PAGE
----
Mentoring Social Impact Startups

March 17, 2020

Can software save the environment? Five undergraduate students from Columbia University who participated in the Urban Works Innovation Challenge (UWIC), believe it can! They are combining artificial intelligence with human ingenuity to explore a solution for waste management in India.

Ishaan Chandratreya, Raghav Mecheri, Ajit Akole, James Bollas, and Ketan Jog from Columbia’s class of 2022, most of them engineering students, attended an information session and workshop about UWIC on campus during the fall semester of 2018. Focused on supporting solutions for environmental problems in India’s urban workplaces, UWIC is a collaborative effort between the Columbia Global Centers | Mumbai and the Fu Foundation School of Engineering and Applied Sciences, in partnership with The CoWrks Foundry and the RMZ Foundation.

The problem they chose to address was that of waste segregation. The city of Mumbai alone generates approximately 7,000 metric tons of waste every day and this comes in multiple forms: biodegradables, recyclables, debris, and silt. Effective processing of each type of waste faces one critical hurdle – segregation. Currently, much of the waste accumulated in Indian cities is segregated elsewhere, known as secondary segregation, and large quantities of mixed waste continues to flood landfill sites in suburban areas. But what if segregating at source, in homes, factories, and offices, were easier, accurate, and more efficient?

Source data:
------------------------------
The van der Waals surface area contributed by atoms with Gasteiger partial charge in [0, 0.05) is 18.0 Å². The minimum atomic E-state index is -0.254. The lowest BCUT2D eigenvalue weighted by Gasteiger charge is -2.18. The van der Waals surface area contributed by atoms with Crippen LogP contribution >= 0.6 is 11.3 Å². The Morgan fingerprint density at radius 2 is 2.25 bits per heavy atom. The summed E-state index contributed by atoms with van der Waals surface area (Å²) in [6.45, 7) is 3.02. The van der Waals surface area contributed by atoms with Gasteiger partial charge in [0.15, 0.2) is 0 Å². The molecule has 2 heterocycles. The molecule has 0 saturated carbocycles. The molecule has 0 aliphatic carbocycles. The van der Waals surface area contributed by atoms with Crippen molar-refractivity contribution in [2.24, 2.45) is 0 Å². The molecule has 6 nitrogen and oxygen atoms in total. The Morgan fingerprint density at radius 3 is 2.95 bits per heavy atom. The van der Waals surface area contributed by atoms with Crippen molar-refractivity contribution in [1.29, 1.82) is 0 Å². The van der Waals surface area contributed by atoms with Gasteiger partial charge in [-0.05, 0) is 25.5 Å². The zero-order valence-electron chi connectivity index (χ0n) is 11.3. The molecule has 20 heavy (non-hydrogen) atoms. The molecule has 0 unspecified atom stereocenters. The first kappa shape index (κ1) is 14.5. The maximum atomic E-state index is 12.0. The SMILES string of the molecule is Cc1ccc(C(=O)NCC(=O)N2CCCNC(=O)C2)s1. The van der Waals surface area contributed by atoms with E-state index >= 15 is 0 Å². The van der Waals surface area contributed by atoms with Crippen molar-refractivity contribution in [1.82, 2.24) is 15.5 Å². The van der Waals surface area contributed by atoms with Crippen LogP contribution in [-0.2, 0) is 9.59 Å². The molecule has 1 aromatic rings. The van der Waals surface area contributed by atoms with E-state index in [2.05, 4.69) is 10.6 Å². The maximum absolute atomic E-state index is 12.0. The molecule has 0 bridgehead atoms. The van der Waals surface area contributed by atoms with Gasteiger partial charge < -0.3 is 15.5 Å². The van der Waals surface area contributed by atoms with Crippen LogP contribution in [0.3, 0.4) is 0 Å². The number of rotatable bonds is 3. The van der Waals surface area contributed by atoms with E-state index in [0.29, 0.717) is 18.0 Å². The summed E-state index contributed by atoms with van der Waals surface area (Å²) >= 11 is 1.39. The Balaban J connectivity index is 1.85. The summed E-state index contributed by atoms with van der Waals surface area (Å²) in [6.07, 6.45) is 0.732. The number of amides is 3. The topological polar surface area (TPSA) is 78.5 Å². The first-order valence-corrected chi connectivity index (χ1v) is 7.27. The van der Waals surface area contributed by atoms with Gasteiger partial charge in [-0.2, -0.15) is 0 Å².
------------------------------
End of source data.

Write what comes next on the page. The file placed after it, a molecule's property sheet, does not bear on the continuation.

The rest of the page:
The five students realized the potential of automating the process of trash segregation and thus, BinIt was born. The group applied to be a part of the inaugural cohort of the challenge and qualified as one of the three student team finalists. They traveled to Mumbai in January 2019 to attend a two-week seminar organized by the Center and to jump-start their market research.

They discovered the magnitude of the problem after experiencing a 1,000 metric-ton integrated solid waste processing facility in Mumbai and this caused a seminal shift in their outlook: the realization that this is a social and environmental problem too, not one of just of robotics or A.I. alone.

Another outcome, following field visits, was their improved understanding of waste segregation processes employed by major corporations in India. According to Ketan Jog, “Just being there in person, soaking it all in, and understanding how waste segregation truly works on a ground level really helped us comprehend the scale of what we were trying to achieve, and definitely helped drive us forward.

BinIt emerged as the standout winners of the student track of the Urban Works Challenge. They were subsequently invited by Urban Works to travel to Bengaluru in late May where they participated in a demo day. As the team honed their pitch, their hands-on research also resulted in them pivoting from a business-to-consumer to a business-to-business model. BinIt had started out as an intelligent trash-can that used computer vision and robotics to automatically sort waste into different categories, with a world-leading trash-classification accuracy rate of over 90%. Their initial business model involved manufacturing and retailing consumer facing bins. BinIt today aims to work towards manufacturing and selling both user-facing bins, as well as large scale conveyor belt waste automation systems directly to large corporations across Asia. This helps balance the human and machine aspects of their innovation, making it more suitable to the Indian market where a large informal sector handles and sorts waste on a daily basis.

Thanks to the Urban Works opportunity and the progress made by the team on their venture over the course of the academic year, BinIt was also announced as the winner of the Undergraduate Track of the Columbia Venture Competition in 2019, Columbia University’s premier startup pitch competition. The team is now working towards launching a proof-of-concept with a few corporate partners across India and the United States, and all five of its members are excited to see what the future holds.